This is the first edition of Dear Ruby, Love and Life on the Block, The Catalyst’s anonymous advice column. If you are interested in submitting a question for Ruby to answer, please scan this QR code.

“I want to quit my sport here but don’t know what my life would be like without it? What do I do?”

Dear Athlete,

My advice: quit. If you’re contemplating quitting, you should quit. If your sport doesn’t add to your college experience, quit. As a DIII athlete, you’re pretty much playing your sport solely for personal enjoyment. There are no legal implications and no money involved, just your own time and effort. The minute you stop enjoying the time and effort it takes to be involved, there’s no reason for you to keep playing. Continuing to compete in a sport you no longer enjoy (at an intense level, might I add) will only tarnish your fond and joyful memories of your time playing. Quit on a positive note, before you are filled with hate and resentment for a sport you may have once loved.

I assume you played this sport for a very long time, and it was a big part of your life. Losing your athletic identity is a tough loss; however, there are ways to build your identity independent of your sport. Discover new things that make your heart pound – take on an adjunct, go to Clay Club, enjoy a new type of exercise, start climbing, go to free swim, devour (rather than skim) your academic readings, spend more time with friends who aren’t in sports. Life without your sport may seem daunting, but I promise there are other ways to find fulfillment, you just have to look.

And, believe it or not, the “NARPs” (non-athletic regular persons) are shockingly fun too. I’d also like to add that you are not any less of a person being a non-athlete. Athletics often come with an ego and some sense of superiority, but I promise you are just as important, whether you play a sport or not.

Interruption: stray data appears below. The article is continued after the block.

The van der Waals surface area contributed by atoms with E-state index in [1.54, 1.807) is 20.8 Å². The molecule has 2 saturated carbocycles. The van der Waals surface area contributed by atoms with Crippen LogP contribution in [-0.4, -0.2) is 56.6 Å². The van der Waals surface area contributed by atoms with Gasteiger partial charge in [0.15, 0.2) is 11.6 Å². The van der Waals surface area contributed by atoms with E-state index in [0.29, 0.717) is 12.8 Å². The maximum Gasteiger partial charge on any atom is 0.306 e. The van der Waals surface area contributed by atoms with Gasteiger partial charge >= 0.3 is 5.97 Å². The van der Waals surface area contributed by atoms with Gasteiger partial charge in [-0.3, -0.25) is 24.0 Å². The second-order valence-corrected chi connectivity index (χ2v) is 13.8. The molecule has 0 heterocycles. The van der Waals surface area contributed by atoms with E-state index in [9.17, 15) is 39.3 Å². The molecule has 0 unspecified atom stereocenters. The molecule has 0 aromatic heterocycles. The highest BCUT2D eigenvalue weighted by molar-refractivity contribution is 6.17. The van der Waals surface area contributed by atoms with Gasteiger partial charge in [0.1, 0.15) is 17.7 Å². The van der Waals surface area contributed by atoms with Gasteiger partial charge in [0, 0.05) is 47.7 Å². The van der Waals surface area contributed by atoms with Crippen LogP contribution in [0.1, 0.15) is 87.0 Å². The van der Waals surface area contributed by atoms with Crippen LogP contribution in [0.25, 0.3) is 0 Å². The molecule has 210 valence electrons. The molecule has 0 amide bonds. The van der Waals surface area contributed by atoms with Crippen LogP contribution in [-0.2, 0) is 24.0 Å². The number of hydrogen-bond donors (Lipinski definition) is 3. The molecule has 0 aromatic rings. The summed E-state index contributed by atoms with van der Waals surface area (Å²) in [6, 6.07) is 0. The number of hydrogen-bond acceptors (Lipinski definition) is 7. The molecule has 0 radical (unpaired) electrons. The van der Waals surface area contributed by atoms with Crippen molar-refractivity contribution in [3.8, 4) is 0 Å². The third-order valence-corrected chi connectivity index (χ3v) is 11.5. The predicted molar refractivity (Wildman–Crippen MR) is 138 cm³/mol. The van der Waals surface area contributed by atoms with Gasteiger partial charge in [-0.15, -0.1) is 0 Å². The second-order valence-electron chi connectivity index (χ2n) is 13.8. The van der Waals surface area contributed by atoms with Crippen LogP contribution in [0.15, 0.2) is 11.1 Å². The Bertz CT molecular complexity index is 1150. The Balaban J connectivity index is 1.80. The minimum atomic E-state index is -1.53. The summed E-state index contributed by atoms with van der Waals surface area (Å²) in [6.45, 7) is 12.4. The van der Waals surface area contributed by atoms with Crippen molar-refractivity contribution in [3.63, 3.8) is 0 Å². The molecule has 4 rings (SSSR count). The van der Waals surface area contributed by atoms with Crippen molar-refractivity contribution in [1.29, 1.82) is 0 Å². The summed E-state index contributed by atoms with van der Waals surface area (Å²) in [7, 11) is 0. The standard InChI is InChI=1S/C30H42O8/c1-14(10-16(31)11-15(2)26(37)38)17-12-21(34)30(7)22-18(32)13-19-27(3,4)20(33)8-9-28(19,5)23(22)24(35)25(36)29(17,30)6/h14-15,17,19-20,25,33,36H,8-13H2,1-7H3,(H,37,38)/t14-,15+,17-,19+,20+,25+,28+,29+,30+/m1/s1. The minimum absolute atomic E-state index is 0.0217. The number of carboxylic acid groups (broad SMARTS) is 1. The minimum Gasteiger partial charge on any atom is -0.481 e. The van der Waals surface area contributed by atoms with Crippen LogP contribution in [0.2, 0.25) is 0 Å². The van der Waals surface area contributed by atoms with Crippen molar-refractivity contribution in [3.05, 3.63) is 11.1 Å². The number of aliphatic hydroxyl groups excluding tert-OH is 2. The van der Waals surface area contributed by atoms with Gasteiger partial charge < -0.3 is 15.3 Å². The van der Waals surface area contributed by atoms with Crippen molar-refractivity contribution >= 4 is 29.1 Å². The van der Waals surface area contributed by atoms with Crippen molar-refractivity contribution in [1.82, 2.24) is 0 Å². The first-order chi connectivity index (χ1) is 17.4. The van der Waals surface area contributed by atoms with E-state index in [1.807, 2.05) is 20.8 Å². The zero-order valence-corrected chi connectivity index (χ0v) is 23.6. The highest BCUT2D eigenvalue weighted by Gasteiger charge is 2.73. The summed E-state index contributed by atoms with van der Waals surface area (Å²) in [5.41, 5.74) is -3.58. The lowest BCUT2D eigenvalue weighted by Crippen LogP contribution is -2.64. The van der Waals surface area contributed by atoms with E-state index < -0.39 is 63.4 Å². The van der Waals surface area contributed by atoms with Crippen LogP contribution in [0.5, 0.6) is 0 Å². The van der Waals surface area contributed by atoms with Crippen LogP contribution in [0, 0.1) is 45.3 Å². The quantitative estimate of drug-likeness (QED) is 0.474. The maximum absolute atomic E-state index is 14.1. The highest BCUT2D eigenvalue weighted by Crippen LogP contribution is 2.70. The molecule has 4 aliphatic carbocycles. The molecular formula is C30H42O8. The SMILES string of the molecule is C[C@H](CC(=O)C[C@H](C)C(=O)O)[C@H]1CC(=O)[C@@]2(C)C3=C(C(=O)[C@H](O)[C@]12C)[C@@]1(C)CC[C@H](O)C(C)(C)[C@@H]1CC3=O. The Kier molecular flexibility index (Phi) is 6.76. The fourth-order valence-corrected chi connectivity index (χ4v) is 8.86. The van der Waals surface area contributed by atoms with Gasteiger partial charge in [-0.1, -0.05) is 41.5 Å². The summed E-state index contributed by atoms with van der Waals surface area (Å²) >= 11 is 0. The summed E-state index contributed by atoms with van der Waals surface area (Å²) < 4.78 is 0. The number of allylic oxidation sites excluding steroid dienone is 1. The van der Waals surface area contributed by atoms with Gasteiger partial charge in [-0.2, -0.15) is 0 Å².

Do with this advice what you will, but I am proud of you for thinking about it. At a school so heavily influenced by athletes, the mere thought of leaving the world of athletics is unsettling. I can assure you there are plenty of ex-athletes (or non-athletes) out there that you can confide in, befriend, and appreciate. I wish you all the luck, and please, never hesitate to reach out.

Take Care,


“I just discovered that the boy that I’ve gone on a couple dates with has different political views than me… is this a valid thing to be concerned about?”

Dear Conflicted Dater,

I can certainly understand why this would be concerning. And yes, I think it is a valid thing to be concerned about; you are justified. However, I don’t think opposing political beliefs should be a deal-breaker, and here’s why:

I think it is unbelievably important to surround yourself with people you disagree with. Now, I don’t mean you should disagree on everything, especially things that may be harmful to you. I do think being around people with different opinions and views from your own can be a beautiful thing. This can expand your own horizons and maybe even get you out of your own head.

I’d also like to remind you of the stereotypes surrounding politics. We hold so many assumptions about political beliefs that can lead to misunderstandings and preconceived judgment. Just because your partner may be liberal or conservative, it does not mean they stand for everything the political party does or that they are a bad person. Try and set these assumptions aside to genuinely hear your partner.

Now, I’d like to note that the only way your opposing political views can be possible in your relationship is with open communication and mutual respect. There are some things you can do to facilitate healthy conversation and to prevent this from becoming a problem:

  1. Don’t try to change your partner’s mind. Conducting a conversation by trying to make your partner agree with you is not respecting their beliefs. Shift the narrative to have political conversations where you both actively hear each other, rather than trying to manipulate the conversation into trying to get them to agree.
  2. Agree to disagree. Without differences in lifestyles and beliefs, there wouldn’t be any growth in our world. Learning to get along with someone who disagrees with you may not change your mind, but it will change your mindset.

I wish you the best of luck in your romantic endeavors. I completely understand it may be intimidating to facilitate a relationship with someone who has completely different beliefs from your own. In the event your conversations turn hostile or respect is lost, it is no longer a relationship you should be in. However, I believe there are things you can do first to prevent this from happening.

Take Care,


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